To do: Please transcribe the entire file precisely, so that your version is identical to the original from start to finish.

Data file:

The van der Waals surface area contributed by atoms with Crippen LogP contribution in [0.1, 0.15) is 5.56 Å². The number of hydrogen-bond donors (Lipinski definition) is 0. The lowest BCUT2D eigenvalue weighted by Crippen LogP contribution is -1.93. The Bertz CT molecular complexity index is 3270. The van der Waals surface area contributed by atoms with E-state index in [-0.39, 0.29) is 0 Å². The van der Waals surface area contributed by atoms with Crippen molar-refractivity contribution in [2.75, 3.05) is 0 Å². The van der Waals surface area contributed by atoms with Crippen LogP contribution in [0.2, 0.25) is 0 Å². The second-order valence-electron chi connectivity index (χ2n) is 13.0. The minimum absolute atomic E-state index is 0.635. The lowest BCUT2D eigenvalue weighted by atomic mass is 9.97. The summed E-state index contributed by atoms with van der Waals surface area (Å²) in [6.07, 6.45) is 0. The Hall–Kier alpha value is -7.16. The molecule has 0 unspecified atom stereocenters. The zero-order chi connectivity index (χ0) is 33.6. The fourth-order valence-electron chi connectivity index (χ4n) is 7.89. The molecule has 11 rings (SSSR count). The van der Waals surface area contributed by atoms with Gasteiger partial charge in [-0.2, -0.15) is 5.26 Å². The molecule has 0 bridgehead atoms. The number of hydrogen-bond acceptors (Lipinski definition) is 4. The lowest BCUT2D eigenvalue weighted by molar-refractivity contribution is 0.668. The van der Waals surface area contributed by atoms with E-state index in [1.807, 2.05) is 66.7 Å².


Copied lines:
The van der Waals surface area contributed by atoms with Crippen LogP contribution in [0.1, 0.15) is 5.56 Å². The number of hydrogen-bond donors (Lipinski definition) is 0. The lowest BCUT2D eigenvalue weighted by Crippen LogP contribution is -1.93. The Bertz CT molecular complexity index is 3270. The van der Waals surface area contributed by atoms with E-state index in [-0.39, 0.29) is 0 Å². The van der Waals surface area contributed by atoms with Crippen molar-refractivity contribution in [2.75, 3.05) is 0 Å². The van der Waals surface area contributed by atoms with Crippen LogP contribution in [0.2, 0.25) is 0 Å². The second-order valence-electron chi connectivity index (χ2n) is 13.0. The minimum absolute atomic E-state index is 0.635. The lowest BCUT2D eigenvalue weighted by atomic mass is 9.97. The summed E-state index contributed by atoms with van der Waals surface area (Å²) in [6.07, 6.45) is 0. The Hall–Kier alpha value is -7.16. The molecule has 0 unspecified atom stereocenters. The zero-order chi connectivity index (χ0) is 33.6. The fourth-order valence-electron chi connectivity index (χ4n) is 7.89. The molecule has 11 rings (SSSR count). The van der Waals surface area contributed by atoms with Gasteiger partial charge in [-0.2, -0.15) is 5.26 Å². The molecule has 0 bridgehead atoms. The number of hydrogen-bond acceptors (Lipinski definition) is 4. The lowest BCUT2D eigenvalue weighted by molar-refractivity contribution is 0.668. The van der Waals surface area contributed by atoms with E-state index in [1.807, 2.05) is 66.7 Å².